All About Jazz needs your help and we have a deal. Pay $20 and we'll hide those six pesky Google ads that appear on every page, plus this box and the slideout box on the right for a full year! You'll also fund website expansion.
Belgian pianist Ivan Paduart states “For this album, I tried to create an overall sound rather than a succession of miscellaneous moods”. Paduart is a fine pianist and displays roots and influences that seemingly trace the progression of jazz’ melodic and harmonically gifted pianists commencing with the Bill Evans school through Chick Corea. Paduart is in good company with the fiery, melodic and soulful tenor saxophonist Bob Malach. The rhythm section of Hein Van de Geyn (b) and Hans Van Oosterhout (d) are new names to this reviewer’s ears yet they perform commendably and lay down a solid undercurrent for the lead soloist’s.
The proceedings get off to a rousing start with the opener, “Can’t Wait’. Here, Paduart engages grandiose and melodic chord progressions as this tune features a memorable hook and some enticing phrasing from Malach. This piece brings to mind saxophonist Bob Berg and some of his recent work with Chick Corea. Paduart here and throughout, knows how to construct a solo and displays an expansive or at times lush, grandiose style. Malach and Paduart work well together as they harmonize, perform in unison and generate enough excitement especially on the opening tracks.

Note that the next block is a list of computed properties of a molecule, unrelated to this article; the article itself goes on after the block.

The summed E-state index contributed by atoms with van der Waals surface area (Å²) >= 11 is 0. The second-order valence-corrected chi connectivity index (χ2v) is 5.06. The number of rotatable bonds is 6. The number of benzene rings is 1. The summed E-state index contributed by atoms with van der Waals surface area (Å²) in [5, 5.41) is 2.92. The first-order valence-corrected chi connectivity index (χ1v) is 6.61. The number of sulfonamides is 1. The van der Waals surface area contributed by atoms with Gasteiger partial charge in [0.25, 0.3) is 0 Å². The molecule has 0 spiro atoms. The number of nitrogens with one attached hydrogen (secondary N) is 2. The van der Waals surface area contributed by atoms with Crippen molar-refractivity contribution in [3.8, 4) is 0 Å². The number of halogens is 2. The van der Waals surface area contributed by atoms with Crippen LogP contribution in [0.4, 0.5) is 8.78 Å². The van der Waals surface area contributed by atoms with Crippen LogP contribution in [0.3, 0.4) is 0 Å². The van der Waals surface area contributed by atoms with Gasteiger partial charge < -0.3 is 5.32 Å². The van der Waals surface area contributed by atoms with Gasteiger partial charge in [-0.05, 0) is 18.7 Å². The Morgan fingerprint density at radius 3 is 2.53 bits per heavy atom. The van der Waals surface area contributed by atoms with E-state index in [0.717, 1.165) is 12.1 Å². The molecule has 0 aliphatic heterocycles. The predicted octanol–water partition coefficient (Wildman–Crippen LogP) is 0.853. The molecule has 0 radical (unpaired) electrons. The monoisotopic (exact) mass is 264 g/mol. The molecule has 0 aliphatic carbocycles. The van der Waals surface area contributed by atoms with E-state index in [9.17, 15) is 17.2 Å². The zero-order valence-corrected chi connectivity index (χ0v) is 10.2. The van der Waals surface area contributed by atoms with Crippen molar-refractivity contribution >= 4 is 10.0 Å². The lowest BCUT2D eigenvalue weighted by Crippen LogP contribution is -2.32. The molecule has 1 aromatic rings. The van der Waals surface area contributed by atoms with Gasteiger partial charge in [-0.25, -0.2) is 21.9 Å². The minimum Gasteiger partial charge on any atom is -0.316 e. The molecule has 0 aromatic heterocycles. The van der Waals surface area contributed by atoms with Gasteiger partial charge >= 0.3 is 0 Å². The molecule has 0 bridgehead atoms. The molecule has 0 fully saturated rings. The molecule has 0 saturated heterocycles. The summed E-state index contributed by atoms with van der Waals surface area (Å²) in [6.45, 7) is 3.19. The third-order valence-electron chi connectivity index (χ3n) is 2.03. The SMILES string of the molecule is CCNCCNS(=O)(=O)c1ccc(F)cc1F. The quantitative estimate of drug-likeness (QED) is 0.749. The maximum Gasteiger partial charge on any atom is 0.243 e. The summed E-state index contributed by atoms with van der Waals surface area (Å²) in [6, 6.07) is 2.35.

“Bouncing Ball” features shifting tempos, swing and intriguing melodies. The band is indisputable tight while Malach for the most part, serves as the director or lead instrument. “Shivers Down My Back” is an affable and radio friendly tune which hints at smooth or contemporary jazz as “Sherry On A Cake” is a mid tempo piece which features good ensemble work but not one of the highlights on this project. By the time this reviewer made it to “Reaching For The Stars” a sense of protraction or redundancy was beginning to surface. Although the ensemble work is top notch, the compositions are becoming too joined at the hip and many of the distinguishing factors are starting to lose a foothold. The closer, “Billet Doux” is a short, pleasant and effective ballad.
Ivan Paduart is a fine pianist and there are some excellent compositions on this CD. In the future, Paduart may consider stirring the pot either with additional instrumentation or a diversified compositional mix. No doubt about it, Paduart is a talent waiting in the wings while it is always a joy to hear tenor saxophonist Bob Malach who adds a touch of finesse and class to this project. ***
Years ago now--in Rhodesia--listening to Voice of America with Willis Conover I heard Bunk Johnson play When The Saints Go Marching In, and Billie Holiday sing Don't Explain. I knew then there was no other life for me than jazz.